Theatre Review: Tangled // Disney Cruise

Photo Credit: Ryan Wendler

Lockdown has provided many a theatre fan the chance to watch a whole host of their favourite stage shows on the small screen. We have seen the National Theatre broadcast sixteen of their most popular past productions for home viewing, and Disney+ has since taken the world by storm with their acquisition and distribution the award-winning Hamilton.

But the main players in the world of theatre are not the only ones to have made the difficult jump from stage to screen. Tangled, now available to watch for free on YouTube, is a far smaller production than those that have dominated the past months, but it is nonetheless an enjoyable, musical watch.

Photo Credit: DisneyTravelPros

The production sees the 2010 box office hit, Tangled, translated to the stage for the purposes of performance onboard the Disney Cruise. The narrative is, for the most part, identical. Snatched from her royal bed at birth, Rapunzel goes about her days locked in a forgotten tower under the ever-watchful eye of the evil Mother Gothel. Seizing her chance to escape with the bandit Flynn Rider, Rapunzel embarks on an adventure to see the lanterns that fill the sky on her birthday each year and discover her past in the process.

Limited to a sixty-minute runtime, the creative team behind the production have set themselves a difficult task. The film is streamlined in order to work to its tight schedule, yet it nevertheless manages to perform a whistle stop tour of the film’s most loved musical numbers, as well as including three new songs from Alan Menken and Glenn Slater – the duo behind the film’s original score. These new additions ring with the unmistakable Disney flair unique to each of their productions, meaning that ‘Flower of Gold,’ ‘Wanted Man’ and ‘When She Returns’ feel instantly at home amidst fan-favourites such as ‘I’ve Got a Dream’ and the Oscar-nominated ‘I See the Light.’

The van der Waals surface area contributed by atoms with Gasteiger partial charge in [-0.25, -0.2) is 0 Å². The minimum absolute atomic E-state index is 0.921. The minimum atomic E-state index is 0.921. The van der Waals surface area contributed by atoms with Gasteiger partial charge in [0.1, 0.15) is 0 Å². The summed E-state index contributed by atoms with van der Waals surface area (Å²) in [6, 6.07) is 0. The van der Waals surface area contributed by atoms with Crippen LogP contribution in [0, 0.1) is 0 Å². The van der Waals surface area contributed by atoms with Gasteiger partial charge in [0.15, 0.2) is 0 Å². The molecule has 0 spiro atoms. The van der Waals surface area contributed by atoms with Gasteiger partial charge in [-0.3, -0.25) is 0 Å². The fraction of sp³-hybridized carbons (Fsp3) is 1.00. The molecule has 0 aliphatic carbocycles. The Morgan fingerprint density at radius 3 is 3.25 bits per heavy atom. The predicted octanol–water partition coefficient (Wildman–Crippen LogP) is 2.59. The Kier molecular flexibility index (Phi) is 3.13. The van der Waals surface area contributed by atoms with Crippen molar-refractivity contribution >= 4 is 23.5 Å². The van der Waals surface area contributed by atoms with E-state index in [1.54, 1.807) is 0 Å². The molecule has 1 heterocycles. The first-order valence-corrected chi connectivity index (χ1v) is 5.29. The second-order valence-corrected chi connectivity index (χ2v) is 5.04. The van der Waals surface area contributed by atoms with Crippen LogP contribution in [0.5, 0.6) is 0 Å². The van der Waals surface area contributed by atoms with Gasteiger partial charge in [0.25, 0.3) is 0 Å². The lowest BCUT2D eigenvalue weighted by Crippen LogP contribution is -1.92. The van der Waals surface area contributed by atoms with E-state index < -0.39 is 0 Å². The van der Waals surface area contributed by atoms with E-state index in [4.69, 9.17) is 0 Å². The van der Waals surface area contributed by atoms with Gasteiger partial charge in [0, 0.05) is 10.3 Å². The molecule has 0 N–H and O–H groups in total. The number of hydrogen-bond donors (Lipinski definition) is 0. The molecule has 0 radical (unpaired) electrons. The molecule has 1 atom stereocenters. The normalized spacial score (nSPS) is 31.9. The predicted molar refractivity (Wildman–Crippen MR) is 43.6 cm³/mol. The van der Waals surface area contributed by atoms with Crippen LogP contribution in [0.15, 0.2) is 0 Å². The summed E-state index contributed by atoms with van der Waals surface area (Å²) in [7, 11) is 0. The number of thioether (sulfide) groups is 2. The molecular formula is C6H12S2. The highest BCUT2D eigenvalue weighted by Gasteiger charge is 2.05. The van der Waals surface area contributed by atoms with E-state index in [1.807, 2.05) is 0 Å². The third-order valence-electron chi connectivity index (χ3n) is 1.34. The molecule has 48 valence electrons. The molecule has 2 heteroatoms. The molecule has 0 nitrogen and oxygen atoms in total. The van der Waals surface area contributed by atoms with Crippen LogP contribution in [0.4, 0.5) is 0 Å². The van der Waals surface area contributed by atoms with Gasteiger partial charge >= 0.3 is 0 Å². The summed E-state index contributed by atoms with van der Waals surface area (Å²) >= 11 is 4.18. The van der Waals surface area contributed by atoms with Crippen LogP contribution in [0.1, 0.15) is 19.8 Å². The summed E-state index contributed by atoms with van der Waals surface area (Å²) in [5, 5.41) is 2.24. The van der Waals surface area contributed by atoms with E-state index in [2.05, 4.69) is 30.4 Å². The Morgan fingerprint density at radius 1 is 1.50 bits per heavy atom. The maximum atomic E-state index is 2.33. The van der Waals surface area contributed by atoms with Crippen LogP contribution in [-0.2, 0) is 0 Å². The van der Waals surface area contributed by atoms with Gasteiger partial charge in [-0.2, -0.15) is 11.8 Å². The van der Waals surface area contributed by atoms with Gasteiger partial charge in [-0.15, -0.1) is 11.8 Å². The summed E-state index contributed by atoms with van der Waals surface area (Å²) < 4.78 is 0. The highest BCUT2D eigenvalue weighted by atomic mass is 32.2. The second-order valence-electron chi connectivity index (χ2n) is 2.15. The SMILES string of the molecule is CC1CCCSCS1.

Photo Credit: Ryan Wendler

Of course, the show’s scale means that cutbacks are rampant throughout the production. The most notable of these comes in the absence of Pascal, Rapunzel’s pet chameleon who gained near cult status on the film’s release due to his ability to transform seemingly into any merchandise that the company could think of.

This, however, is not to say that Tangled is a hard watch. This is a show with a smaller scale than others we have been exposed to throughout lockdown and it should be taken as such.

Elisha Ainsley and Nick Pankuch each give performances as Rapunzel and Rider so oozing with Disney cheese that it is impossible not to smile at their keen sense of belonging to their magical world so well-depicted on stage. The sets fluctuate between amateurish and detailed, but standout pieces such as the Ugly Duckling Inn ensure that the sparser scenes are nothing more than a minor blip.

Photo Credit: Ryan Wendler

Praise should also be given to puppet designer, Michael Curry. The show’s puppeteer manages to bring the driven military horse, Maximus, to the stage without sacrificing any of the visual charm which made the character so understandable in the film.

It felt strange watching a show which is so close to pantomime in the height of summer; yet once I understood that Tangled is effectively amateur dramatics with a lot money thrown at it, I was also able to “see the light”. Despite how hairy the show had potential to be – and let me tell you, it’s a show with a lot of hair – the Disney musical is perfectly suitable for a sixty-minute, feel-good mood boost.

Words by Jim Norman.


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